Afghan Law, in General


This section lists references that encompass several areas of Afghan law. Since these references cover a broader survey of Afghan law, they necessarily go into less depth. Thus, they provide ideal introductions to the Afghan legal system.

This section focuses upon current law. For Afghan legal history, see section 3 of this bibliography.

Although the online directories and collections listed in this section include laws written prior to the formation of the current Government of the Islamic Republic of Afghanistan, many of those laws retain some authority. After the Taliban regime was overthrown in 2001, an Interim Authority was established. Afghanistan’s legal framework under the Interim Authority was established in part II of the Agreement on Provisional Arrangements in Afghanistan Pending the Re-Establishment of Permanent Government Institutions (also known as the “Bonn Agreement”). Part II of the agreement declared that the Constitution of 1964 would be applicable, with some exceptions, and that

“existing laws and regulations, to the extent that they are not inconsistent with [the Bonn Agreement] or with international legal obligations to which Afghanistan is a party, or with those applicable provisions contained in the Constitution of 1964, provided that the Interim Authority shall have the power to repeal or amend those laws and regulations.”

The Constitution of 2004 now governs the legal framework, rather than the 1964 Constitution. But, prior laws remain in effect until they are repealed, so long as they are not inconsistent with the Constitution of 2004 or international obligations. Books and articles listed in this section help to explain this in greater detail and to familiarize the reader with the fundamentals of the current Afghan legal system.

1. Online Directories and Collections

2. Books

3. Articles

Online Directories and Collections

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Afghan Legal Info. Inst., Afghan Laws, Mar. 31, 2008,
Online database of Afghan statutes. Browse laws chronologically or alphabetically.

Checchi & Co. Consulting, Inc., Afghanistan Legal Documents Exchange Center, Nov. 5, 2011,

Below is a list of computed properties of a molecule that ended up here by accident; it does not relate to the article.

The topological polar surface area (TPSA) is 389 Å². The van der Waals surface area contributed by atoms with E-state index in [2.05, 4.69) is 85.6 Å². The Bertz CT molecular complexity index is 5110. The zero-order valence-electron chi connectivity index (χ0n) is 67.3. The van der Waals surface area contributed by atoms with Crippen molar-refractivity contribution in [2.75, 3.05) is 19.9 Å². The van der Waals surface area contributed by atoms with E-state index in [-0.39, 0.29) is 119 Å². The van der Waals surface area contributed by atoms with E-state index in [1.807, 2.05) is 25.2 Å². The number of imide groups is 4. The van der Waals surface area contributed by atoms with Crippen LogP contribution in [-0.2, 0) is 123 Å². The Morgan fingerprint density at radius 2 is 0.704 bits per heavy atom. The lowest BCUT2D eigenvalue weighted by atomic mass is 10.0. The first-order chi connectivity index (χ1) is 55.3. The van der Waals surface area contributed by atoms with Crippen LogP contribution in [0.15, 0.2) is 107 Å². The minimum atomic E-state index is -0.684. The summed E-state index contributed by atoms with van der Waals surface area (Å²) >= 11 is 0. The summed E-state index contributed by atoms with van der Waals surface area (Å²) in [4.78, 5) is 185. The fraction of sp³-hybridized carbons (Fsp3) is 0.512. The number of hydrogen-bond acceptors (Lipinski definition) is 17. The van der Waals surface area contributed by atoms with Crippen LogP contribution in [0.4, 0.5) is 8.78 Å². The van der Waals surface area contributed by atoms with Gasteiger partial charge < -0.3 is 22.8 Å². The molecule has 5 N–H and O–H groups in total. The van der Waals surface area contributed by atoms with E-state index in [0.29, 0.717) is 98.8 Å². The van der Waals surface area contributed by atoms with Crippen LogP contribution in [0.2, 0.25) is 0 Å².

Library of Afghan legal documents, in English, Dari, and Pashto.

Lexadin, World Law Guide – Afghanistan, Jan. 1, 2011,
Directory of Afghan legal documents, organized by topic.

NYU Libraries, Afghanistan Digital Library,
Online collection of scanned images of documents, including many primary source documents in Dari, such as the Asas al-Quzat (Fundamentals for Judges) and earlier constitutions.

Omar Sial & Md. Ershadul Karim, Islamic Republic of Afghanistan Legal System and Research, N.Y.U. L., Hauser Global L. Sch. Prog.,
Webpage summarizing the broad contours of the Afghan government and legal system. At the bottom of the page, provides links to dozens of Afghan government ministry websites and related resources.


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Afg. Legal Educ. Prog, Stan. L. Sch., An Introduction to the Law of Afghanistan (3rd ed., 2011), available at
English-language textbook, created at Stanford Law School, to serve as the foundation for teaching Afghan law students about the Afghan legal system.

Afg. Legal Educ. Prog, Stan. L. Sch., An Introduction to the Law of Afghanistan – Statutory Supplement (2nd ed., 2011), available at
Supplementary materials for the textbook above.

Bar Human Rights Comm. of Eng. and Wales, Manual on Rule of Law: Afghanistan (2006), available at
Training manual for students and practitioners learning the basic procedures of the Afghan legal system.

Mohammad Hashim Kamali, Law in Afghanistan (E. J. Brill 1985), available at
Overview of the Afghan legal system, as it existed prior to the overthrow of Najibullah and the rise of the Taliban.


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Hatem Elliesie, Rule of Law in Afghanistan, in Understanding of the Rule of Law in various Legal Orders of the World (Koetter & Schuppert, eds., 2009), available at fu-berlin.du.
Overview of the current Afghan legal system.

William Maley, Democratic Governance and Post-Conflict Transitions, 6 Chi. J. Int’l L. 683 (2006).
Discussion of the framework within which Afghan reconstruction is proceeding, with comparisons to other countries in conflict or in post-conflict conditions.

Laurel Miller and Robert Perito, Establishing the Rule of Law in Afghanistan, United States Institute of Peace: Special Report 117 (2004), available at
Overview of the challenges that (in 2004) lay ahead for reconstructing the Afghan legal system.

Neamat Nojumi, Dyan Mazurana & Elizabeth Stites, Afghanistan’s Systems of Justice: Formal, Traditional, and Customary (Tufts University, Jun. 2004), available at
Overview of the three major legal traditions in Afghanistan.

Ali Wardak, Rule of Law in Afghanistan: An Overview, in Petersberg Papers on Afghanistan (Danspeckgruber ed., 2009), available at
Overview of challenges and issues involved in building the Afghan legal system.